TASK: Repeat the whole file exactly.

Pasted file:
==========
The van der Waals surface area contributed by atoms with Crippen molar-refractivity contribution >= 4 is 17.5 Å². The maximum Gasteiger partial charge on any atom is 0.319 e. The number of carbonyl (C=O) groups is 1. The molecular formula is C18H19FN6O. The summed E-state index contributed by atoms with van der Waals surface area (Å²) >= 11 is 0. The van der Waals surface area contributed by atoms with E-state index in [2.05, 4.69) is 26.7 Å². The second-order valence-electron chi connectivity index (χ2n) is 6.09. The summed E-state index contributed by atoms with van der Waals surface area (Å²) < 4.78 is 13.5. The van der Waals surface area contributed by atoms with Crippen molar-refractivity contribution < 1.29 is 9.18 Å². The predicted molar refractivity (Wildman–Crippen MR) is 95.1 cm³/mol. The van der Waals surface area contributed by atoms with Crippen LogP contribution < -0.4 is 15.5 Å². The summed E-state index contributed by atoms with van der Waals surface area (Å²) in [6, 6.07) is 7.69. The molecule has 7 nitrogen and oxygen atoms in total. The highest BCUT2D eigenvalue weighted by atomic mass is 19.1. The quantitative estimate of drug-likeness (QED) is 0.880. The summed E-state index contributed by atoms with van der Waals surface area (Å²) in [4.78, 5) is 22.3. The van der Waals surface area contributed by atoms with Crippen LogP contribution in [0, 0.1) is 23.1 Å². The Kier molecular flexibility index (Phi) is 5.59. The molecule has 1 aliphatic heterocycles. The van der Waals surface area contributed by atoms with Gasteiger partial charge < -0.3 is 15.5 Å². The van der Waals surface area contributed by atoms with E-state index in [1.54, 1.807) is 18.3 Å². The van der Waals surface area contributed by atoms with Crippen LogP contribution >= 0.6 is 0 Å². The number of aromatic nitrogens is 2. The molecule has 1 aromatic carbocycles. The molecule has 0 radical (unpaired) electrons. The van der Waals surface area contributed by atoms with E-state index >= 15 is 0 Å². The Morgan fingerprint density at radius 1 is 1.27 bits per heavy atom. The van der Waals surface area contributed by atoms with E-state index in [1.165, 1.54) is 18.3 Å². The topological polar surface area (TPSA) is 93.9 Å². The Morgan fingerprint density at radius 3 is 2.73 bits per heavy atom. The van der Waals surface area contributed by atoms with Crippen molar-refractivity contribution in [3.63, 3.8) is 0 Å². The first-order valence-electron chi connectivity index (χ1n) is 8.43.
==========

The van der Waals surface area contributed by atoms with Crippen molar-refractivity contribution >= 4 is 17.5 Å². The maximum Gasteiger partial charge on any atom is 0.319 e. The number of carbonyl (C=O) groups is 1. The molecular formula is C18H19FN6O. The summed E-state index contributed by atoms with van der Waals surface area (Å²) >= 11 is 0. The van der Waals surface area contributed by atoms with E-state index in [2.05, 4.69) is 26.7 Å². The second-order valence-electron chi connectivity index (χ2n) is 6.09. The summed E-state index contributed by atoms with van der Waals surface area (Å²) < 4.78 is 13.5. The van der Waals surface area contributed by atoms with Crippen molar-refractivity contribution < 1.29 is 9.18 Å². The predicted molar refractivity (Wildman–Crippen MR) is 95.1 cm³/mol. The van der Waals surface area contributed by atoms with Crippen LogP contribution < -0.4 is 15.5 Å². The summed E-state index contributed by atoms with van der Waals surface area (Å²) in [6, 6.07) is 7.69. The molecule has 7 nitrogen and oxygen atoms in total. The highest BCUT2D eigenvalue weighted by atomic mass is 19.1. The quantitative estimate of drug-likeness (QED) is 0.880. The summed E-state index contributed by atoms with van der Waals surface area (Å²) in [4.78, 5) is 22.3. The van der Waals surface area contributed by atoms with Crippen LogP contribution in [0, 0.1) is 23.1 Å². The Kier molecular flexibility index (Phi) is 5.59. The molecule has 1 aliphatic heterocycles. The van der Waals surface area contributed by atoms with Gasteiger partial charge < -0.3 is 15.5 Å². The van der Waals surface area contributed by atoms with E-state index in [1.54, 1.807) is 18.3 Å². The van der Waals surface area contributed by atoms with Crippen LogP contribution >= 0.6 is 0 Å². The number of aromatic nitrogens is 2. The molecule has 1 aromatic carbocycles. The molecule has 0 radical (unpaired) electrons. The van der Waals surface area contributed by atoms with E-state index >= 15 is 0 Å². The Morgan fingerprint density at radius 1 is 1.27 bits per heavy atom. The van der Waals surface area contributed by atoms with E-state index in [1.165, 1.54) is 18.3 Å². The topological polar surface area (TPSA) is 93.9 Å². The Morgan fingerprint density at radius 3 is 2.73 bits per heavy atom. The van der Waals surface area contributed by atoms with Crippen molar-refractivity contribution in [3.63, 3.8) is 0 Å². The first-order valence-electron chi connectivity index (χ1n) is 8.43.